The life-changing magic of therapy

Ahhhh, the big T-word (or “th” word?)…anyway. I won’t drudge too much on this as I feel like I can’t give it the worth it deserves in a paragraph or two, but here goes. I’m in therapy. Whew, and you know what? I love it. If there’s one big thing I’ve learned, it’s that the more you value your life, the more you savor every second of happiness you can squeeze from it. I know it may sound a little obvious – but it took me a while to realize that. Once we got settled in Tbilisi, I felt this deep, powerful sense of belonging. I felt fulfilled and ‘on the right track’ like I was headed for something new and big and wonderful. I eventually thought to myself, “Wow, this feels good. I kind of want to hold on to it.” So I did what any stable person does – I allowed myself a few dozen more nasty cries, a couple of solid emotional breakdowns, and a dollop here and there of esteem crises before deciding to ‘talk to someone.’

You know, deep down, I think it’s the age-old you can’t run from everything – thing. The truth is, I’d been sitting on a mound of crippling self-loathing, social anxiety, and vicious cycles of post rumination for years. But it wasn’t until I found myself happy, like wake up in the morning with butterflies, smile at the sky, skip down the street happy, that I realized I needed to confront it. Was it scary? Yes. Did I think of canceling at least three dozen times before our first session? Yes. Do I ultimately feel a little kooky but also understood and heard? Big. Fat. Yes.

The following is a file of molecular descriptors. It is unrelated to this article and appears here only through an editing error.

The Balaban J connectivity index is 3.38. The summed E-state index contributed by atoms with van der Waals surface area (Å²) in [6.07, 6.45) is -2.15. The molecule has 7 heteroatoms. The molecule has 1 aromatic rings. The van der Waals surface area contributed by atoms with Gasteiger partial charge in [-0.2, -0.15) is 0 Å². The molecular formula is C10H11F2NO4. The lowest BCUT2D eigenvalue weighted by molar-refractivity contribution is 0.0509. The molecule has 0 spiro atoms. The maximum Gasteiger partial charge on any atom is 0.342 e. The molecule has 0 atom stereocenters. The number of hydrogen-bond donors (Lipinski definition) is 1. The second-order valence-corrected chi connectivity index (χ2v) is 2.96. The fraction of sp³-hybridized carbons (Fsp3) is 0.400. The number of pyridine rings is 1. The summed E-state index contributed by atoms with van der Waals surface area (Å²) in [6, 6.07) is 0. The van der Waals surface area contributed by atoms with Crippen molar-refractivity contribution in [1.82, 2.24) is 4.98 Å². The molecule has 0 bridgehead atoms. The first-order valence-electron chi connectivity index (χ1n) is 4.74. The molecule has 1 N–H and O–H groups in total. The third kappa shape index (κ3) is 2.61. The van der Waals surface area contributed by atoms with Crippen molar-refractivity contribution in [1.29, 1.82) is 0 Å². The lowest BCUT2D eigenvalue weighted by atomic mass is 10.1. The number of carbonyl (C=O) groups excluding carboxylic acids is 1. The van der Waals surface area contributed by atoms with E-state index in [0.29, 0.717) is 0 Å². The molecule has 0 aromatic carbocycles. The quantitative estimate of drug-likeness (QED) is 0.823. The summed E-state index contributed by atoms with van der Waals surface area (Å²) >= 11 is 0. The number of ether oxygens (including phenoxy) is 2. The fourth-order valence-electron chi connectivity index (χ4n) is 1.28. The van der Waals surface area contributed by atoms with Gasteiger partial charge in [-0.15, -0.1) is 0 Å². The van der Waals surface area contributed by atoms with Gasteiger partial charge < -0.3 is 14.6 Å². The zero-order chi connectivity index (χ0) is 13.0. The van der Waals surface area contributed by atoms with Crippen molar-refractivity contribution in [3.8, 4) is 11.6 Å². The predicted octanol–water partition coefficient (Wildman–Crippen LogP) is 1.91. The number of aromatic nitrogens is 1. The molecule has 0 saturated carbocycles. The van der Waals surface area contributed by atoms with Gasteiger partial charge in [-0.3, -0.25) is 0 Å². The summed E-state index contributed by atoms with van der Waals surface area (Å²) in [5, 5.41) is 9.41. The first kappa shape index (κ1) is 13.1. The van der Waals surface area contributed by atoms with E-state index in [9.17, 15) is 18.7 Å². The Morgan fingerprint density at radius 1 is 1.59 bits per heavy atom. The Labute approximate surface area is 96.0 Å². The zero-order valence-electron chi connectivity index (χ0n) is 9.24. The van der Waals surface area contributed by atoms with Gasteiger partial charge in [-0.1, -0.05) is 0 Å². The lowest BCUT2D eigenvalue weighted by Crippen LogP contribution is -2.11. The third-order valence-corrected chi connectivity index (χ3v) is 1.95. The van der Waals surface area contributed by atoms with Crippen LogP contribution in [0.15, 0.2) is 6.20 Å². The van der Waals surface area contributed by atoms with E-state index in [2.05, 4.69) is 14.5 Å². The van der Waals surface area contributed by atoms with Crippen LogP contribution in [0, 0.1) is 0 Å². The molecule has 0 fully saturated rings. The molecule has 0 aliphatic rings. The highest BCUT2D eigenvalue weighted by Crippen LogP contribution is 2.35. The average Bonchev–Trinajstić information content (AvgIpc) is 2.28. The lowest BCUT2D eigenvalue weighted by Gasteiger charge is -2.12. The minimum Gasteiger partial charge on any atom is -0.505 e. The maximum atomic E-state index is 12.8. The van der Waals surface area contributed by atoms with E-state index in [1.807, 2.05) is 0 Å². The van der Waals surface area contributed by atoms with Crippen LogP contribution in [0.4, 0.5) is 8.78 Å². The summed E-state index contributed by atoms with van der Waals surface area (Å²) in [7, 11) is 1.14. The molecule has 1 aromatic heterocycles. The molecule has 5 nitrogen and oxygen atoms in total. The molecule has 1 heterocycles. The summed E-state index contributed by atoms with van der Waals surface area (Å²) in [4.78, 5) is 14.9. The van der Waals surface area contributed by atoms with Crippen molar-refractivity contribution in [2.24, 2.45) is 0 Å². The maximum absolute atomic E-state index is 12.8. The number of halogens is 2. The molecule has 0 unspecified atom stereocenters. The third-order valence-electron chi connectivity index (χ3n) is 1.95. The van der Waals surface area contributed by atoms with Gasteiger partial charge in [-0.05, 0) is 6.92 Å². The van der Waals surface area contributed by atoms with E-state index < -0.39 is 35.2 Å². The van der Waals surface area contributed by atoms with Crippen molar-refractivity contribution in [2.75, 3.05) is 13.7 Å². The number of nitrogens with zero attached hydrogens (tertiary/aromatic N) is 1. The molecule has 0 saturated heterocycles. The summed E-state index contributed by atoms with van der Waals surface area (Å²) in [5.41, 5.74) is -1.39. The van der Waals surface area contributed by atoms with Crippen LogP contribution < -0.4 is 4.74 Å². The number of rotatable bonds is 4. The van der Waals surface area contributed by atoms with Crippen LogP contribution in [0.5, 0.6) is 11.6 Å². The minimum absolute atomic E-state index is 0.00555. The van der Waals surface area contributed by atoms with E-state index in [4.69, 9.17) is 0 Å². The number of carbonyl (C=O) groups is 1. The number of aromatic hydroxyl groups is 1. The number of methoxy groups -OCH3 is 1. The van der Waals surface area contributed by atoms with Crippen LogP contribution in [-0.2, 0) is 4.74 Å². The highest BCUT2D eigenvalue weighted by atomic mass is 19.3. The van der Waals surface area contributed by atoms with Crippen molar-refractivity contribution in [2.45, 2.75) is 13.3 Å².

If you follow me on Instagram or Facebook, you’ve probably noticed I spend a good deal of time at a place called Dog Organization Georgia or DOG. So clever! If I’m honest, DOG was the first ingredient in the love spell that Tbilisi placed on me. When we were moving from Spain, I had the most challenging time figuring out what was and wasn’t required for Ollie’s entry. After a few Q’s in the Tbilisi expat group, I was led to a woman named Sara who answered my million and one questions and gave me all the information I needed to get Ollie from Barcelona to Tbilisi. It was a piece of cake. Once we arrived, I decided I’d go to the shelter to say thanks and volunteer for an afternoon – the rest is history! Sara, together with Maite, run DOG and have since become two of my most amazing friends. I do their newsletters now, organize local volunteering, and help out with as many fundraising and adoption events as possible. It’s been one of the biggest highlights of living here – I really love those two and all the connections I’ve made thanks to them. And of course, the dogs! Pictured above is Hugo – one of my favorites.